Martin, did you notice that it's the Church of Scion-ology. Not Scientology. As in scions.


In the West, perhaps the best example of the success of this system is the Roman Empire. When Domitian was murdered in year 96, Nerva was chosen to be emperor by the Senate. He was older. He adopted Trajan. Trajan adopted Hadrian. Hadrian adopted Antoninus Pius. Antoninus Pius adopted Marcus Aurelius and Lucius Verus, who ruled together until Verus died. Marcus Aurelius then screwed things up by letting his waste of a son, Commodus, become emperor. Commodus was not a good emperor and things fell apart.

The adoptive trail went from 96 to 180, almost a century of terrific leadership. These emperors were known to be intelligent, sensible men. Commodus, by contrast, is known to history as being stupid and gullible, not desirable traits in an emperor, though little is actually known about him.

BTW, some of these men, notably the most war-like emperors, Trajan and Hadrian, were likely gay. They had no "don't ask, don't tell" policy in Rome.

Finally, the idea of adoptive emperors harks back to Augustus himself. His successor, Tiberius, was his wife Livia's son and Augustus adopted him. It appears Tiberius didn't want to be emperor - he stepped aside, literally moving to an island, to make way for Augustus' nephew but that nephew died. Tiberius selected Caligula to follow him. We don't actually know much about Caligula - whether the hideous stories are true or fiction - but he was considered very bright and was Tiberius' brother's son.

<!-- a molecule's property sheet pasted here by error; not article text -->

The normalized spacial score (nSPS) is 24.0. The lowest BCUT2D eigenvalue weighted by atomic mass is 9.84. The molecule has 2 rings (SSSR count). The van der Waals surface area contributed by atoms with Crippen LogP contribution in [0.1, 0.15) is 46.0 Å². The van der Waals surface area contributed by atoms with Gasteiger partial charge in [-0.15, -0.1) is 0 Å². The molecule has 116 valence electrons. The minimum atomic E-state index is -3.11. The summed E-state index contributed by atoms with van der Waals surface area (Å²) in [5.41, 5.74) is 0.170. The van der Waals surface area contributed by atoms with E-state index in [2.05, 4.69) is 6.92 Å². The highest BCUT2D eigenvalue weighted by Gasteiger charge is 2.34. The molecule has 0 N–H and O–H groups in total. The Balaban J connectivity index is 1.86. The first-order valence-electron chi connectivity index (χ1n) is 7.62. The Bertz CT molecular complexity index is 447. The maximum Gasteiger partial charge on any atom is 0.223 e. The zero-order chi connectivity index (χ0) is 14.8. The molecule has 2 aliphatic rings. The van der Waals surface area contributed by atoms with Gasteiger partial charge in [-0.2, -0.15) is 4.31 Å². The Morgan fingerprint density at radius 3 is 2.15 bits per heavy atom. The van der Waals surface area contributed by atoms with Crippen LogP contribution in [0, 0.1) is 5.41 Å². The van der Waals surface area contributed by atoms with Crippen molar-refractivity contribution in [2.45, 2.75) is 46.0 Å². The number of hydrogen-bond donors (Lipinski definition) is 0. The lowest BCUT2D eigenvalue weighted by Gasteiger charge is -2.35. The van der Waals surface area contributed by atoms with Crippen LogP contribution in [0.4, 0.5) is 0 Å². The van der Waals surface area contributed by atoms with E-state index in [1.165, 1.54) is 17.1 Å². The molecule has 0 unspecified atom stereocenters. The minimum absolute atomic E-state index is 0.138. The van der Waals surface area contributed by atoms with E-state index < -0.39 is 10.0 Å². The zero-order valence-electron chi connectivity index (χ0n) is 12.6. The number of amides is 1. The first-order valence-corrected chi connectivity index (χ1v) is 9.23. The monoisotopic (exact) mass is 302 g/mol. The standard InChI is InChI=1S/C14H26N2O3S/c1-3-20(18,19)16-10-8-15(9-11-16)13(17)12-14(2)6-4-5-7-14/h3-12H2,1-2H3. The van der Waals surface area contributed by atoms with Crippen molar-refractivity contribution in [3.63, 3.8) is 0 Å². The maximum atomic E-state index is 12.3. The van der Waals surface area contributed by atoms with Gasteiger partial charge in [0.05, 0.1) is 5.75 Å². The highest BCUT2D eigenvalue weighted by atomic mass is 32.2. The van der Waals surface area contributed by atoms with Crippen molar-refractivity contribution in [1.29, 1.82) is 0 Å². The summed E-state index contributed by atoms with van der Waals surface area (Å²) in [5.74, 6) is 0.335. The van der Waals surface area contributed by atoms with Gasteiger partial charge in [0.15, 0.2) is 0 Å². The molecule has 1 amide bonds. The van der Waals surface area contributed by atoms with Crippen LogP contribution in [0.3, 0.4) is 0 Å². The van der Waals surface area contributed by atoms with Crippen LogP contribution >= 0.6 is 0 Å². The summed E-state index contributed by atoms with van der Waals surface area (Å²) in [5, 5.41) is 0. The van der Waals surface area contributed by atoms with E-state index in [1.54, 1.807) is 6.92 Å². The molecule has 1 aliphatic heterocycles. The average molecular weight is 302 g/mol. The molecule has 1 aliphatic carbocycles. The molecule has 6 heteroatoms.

John Edward

Thanks for the bits about the Trajan and Hadrian, et al. While it's completely unrelated to the story, I've just begun Gibbon's Decline and Fall of the Roman Empire and your petit info adds further depth to an already famously exhaustive account.

Daniel Ibn Zayd

As an adoptee, I have to give the Japanese credit for honesty. The Anglo-Saxon tradition of adoption has its roots in indentured servitude, not family creation. But in both instances the reason for the adoption is economical, not personal or familial. If only the West were so honest and upfront in terms of their own economic exploitation of other nations and the trafficking of their children.

Felicitas Yakut

What a great idea! I wonder how one goes about doing such an adoption in the U.S., for the purpose of easing one's old age and the continuation of a small winery business.

Moran Kanae

I love this idea. I wish we had this in America. I have made a success of myself by myself and have no family. I would love to be adopted into a family. I've always wanted a family of my own. I'm sure I'm not the only adult who feels this way. Maybe someday.